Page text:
The Financial Times has been focusing on India’s research prowess over the last few days. Interesting fact that goes against the discourse of India Rising, especially with respect to the ‘knowledge economy’:
In computer science, Indian universities produce only about 35 to 50 PhDs a year. In science, engineering and technology, India produces a total of about 7,000 PhDs a year, according to the World Bank. By comparison, the US produces 1,000 computer science PhDs a year. Ironically, many US doctoral students are Indians.
“In fact, there are about five times as many PhDs of Indian origin in the US compared with India, so there is no question about talent,” says P. Anandan, managing director of Microsoft Research Lab India in Bangalore, speaking at a Microsoft conference on innovation this week.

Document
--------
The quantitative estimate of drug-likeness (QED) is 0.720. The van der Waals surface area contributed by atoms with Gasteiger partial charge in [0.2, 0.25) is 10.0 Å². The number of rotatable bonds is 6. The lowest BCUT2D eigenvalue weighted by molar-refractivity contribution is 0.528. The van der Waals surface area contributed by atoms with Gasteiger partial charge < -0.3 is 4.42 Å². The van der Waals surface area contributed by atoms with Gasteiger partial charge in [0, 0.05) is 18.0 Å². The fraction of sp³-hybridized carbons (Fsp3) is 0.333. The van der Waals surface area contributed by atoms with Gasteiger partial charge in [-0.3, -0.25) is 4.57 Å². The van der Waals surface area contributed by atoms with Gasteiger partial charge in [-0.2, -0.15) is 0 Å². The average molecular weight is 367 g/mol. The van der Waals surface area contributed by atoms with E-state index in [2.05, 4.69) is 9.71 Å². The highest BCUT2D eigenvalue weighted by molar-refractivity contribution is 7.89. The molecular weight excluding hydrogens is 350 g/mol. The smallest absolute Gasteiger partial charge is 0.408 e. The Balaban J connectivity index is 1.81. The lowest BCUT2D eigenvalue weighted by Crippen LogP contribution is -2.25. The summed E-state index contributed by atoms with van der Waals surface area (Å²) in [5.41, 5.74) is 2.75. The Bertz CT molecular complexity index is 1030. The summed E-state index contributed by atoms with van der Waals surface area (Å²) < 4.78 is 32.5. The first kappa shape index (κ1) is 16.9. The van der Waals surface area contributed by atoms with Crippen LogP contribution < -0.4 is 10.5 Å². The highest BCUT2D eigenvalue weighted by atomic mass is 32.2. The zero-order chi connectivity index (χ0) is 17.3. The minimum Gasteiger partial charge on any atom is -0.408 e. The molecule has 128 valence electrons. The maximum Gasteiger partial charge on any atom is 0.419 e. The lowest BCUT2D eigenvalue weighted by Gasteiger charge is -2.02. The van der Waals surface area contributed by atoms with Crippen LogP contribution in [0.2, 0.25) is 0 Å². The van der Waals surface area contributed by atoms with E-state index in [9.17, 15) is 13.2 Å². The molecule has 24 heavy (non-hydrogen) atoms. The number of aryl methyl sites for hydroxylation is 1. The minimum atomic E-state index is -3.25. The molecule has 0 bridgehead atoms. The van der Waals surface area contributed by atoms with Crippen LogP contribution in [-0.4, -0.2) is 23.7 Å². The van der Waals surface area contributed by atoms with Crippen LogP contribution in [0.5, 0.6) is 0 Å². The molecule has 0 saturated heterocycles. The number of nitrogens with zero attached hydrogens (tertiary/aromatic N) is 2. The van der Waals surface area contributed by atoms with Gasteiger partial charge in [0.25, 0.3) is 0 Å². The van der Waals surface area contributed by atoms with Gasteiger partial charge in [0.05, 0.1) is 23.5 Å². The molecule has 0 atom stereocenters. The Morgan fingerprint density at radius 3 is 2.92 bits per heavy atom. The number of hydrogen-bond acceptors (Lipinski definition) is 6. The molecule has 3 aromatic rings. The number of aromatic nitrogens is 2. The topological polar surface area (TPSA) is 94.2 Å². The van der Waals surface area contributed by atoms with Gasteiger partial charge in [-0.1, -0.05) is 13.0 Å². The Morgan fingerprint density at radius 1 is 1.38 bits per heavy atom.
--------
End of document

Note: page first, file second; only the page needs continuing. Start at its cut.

The same piece in the FT notes that the last Nobel Prize in the sciences that an Indian was awarded was in the 1930s. Of course the politics and biases of the Nobel Prize selection process are well known in research circles, though these facts are food for thought in the need for periodic ‘reality checks’ (much like Demos’ India: the Uneven Innovator pamphlet (January 2007) sought to do, to a degree).
Speaking of the uneven institutional geographies of this year’s Nobel Prize for the sciences, check out the latest entry in Beerkens’ blog.